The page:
88% Princess (2014) Observing an unspeakable crime through a dreamy haze of adolescent confusion, the Israeli drama "Princess" turns a loving family home into an incubator of sexual curiosity. ‐ New York Times
Posted May 26, 2016
No Score Yet Phantom Detective (Tamjung Hong Gil-dong: Sarajin Ma-eul) (2016) Our hero's quest ... never ignites, mostly because of Mr. Lee's acting deficits. ‐ New York Times
Posted May 19, 2016
62% Neighbors 2: Sorority Rising (2016) Unexpectedly, Mr. Efron has developed a sweet gift for highlighting the poignancy that undergirds his studmuffin persona; the women may lust after Teddy's body, but the movie relies mostly on his heart. ‐ New York Times
Posted May 19, 2016
71% What We Become (Sorgenfri) (2016) Muting the usual cacophony of manipulative musical cues and assaultive sound effects - for long stretches, the movie is almost hushed - Mr. Mikkelsen stirs claustrophobia into panic. ‐ New York Times
Posted May 12, 2016
97% Dark Horse (2016) Unfolding with a sincerity that dares you to roll your eyes, this warmhearted documentary by Louise Osmond wallows in its working-class roots like a horse in clover. ‐ New York Times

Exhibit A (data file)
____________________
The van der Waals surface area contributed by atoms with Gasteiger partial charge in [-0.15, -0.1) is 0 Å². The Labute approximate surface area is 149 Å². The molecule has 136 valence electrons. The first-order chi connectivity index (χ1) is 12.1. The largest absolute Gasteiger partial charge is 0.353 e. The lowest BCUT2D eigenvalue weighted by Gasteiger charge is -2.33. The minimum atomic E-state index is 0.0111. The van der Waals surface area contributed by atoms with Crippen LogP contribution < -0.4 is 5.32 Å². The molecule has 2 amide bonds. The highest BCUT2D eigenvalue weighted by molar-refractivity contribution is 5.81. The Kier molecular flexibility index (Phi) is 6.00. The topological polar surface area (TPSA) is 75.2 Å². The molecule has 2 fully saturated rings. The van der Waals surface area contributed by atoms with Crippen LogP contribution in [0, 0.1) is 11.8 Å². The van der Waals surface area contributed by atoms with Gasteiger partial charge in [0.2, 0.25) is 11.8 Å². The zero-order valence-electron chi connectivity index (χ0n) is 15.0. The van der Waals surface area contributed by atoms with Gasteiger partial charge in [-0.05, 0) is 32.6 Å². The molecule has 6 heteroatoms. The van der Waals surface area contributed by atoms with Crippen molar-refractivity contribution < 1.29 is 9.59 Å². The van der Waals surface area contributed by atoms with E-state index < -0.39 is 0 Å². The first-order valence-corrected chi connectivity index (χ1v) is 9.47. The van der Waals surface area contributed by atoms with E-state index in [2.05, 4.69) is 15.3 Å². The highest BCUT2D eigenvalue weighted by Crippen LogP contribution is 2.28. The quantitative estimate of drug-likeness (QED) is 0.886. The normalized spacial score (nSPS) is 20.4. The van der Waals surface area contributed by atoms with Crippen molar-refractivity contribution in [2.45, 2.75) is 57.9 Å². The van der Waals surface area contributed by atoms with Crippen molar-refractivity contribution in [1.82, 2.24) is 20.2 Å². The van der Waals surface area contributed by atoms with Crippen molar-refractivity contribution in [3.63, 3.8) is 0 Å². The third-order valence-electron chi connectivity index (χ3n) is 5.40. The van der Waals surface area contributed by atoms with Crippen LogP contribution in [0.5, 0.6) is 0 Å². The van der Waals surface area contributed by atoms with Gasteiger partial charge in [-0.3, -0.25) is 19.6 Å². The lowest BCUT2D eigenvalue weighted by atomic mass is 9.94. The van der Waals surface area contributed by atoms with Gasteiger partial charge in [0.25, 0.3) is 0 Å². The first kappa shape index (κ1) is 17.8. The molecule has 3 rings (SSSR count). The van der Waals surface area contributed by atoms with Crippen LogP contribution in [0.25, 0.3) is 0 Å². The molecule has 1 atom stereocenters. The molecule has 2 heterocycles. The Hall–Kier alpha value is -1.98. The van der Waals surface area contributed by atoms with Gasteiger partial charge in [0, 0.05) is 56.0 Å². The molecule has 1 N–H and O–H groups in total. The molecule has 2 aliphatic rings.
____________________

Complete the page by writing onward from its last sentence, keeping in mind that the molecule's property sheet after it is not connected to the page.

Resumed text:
Posted May 5, 2016
No Score Yet Bourek (2016) Viewers ... are unlikely to be more than marginally amused by its fair-to-middling acting, enervated plot and forcibly diverse group of drifting souls gathered on the fictional Greek island of Khronos. ‐ New York Times
Posted Apr 28, 2016
82% Tale of Tales (Il racconto dei racconti) (2016) Matteo Garrone's colorful and kinky exploration of what women want. And what men will do to give it to them. ‐ New York Times
Posted Apr 21, 2016
18% The Adderall Diaries (2016) All affect and no personality. ‐ New York Times
Posted Apr 14, 2016
75% High Strung (2016) The story strings pearls of performance on the flimsiest of plots. ‐ New York Times
Posted Apr 7, 2016
15% The Girl In The Photographs (2016) "The Girl in the Photographs" is an unfortunate example of the expanse that can open between a movie's ambitions and its execution. ‐ New York Times
Posted Mar 31, 2016
30% My Big Fat Greek Wedding 2 (2016) Even those who have spent the last 14 years pining for a sequel to "My Big Fat Greek Wedding" - by most accounts, the highest-grossing American romantic comedy - will rue that longing when they experience "My Big Fat Greek Wedding 2." ‐ New York Times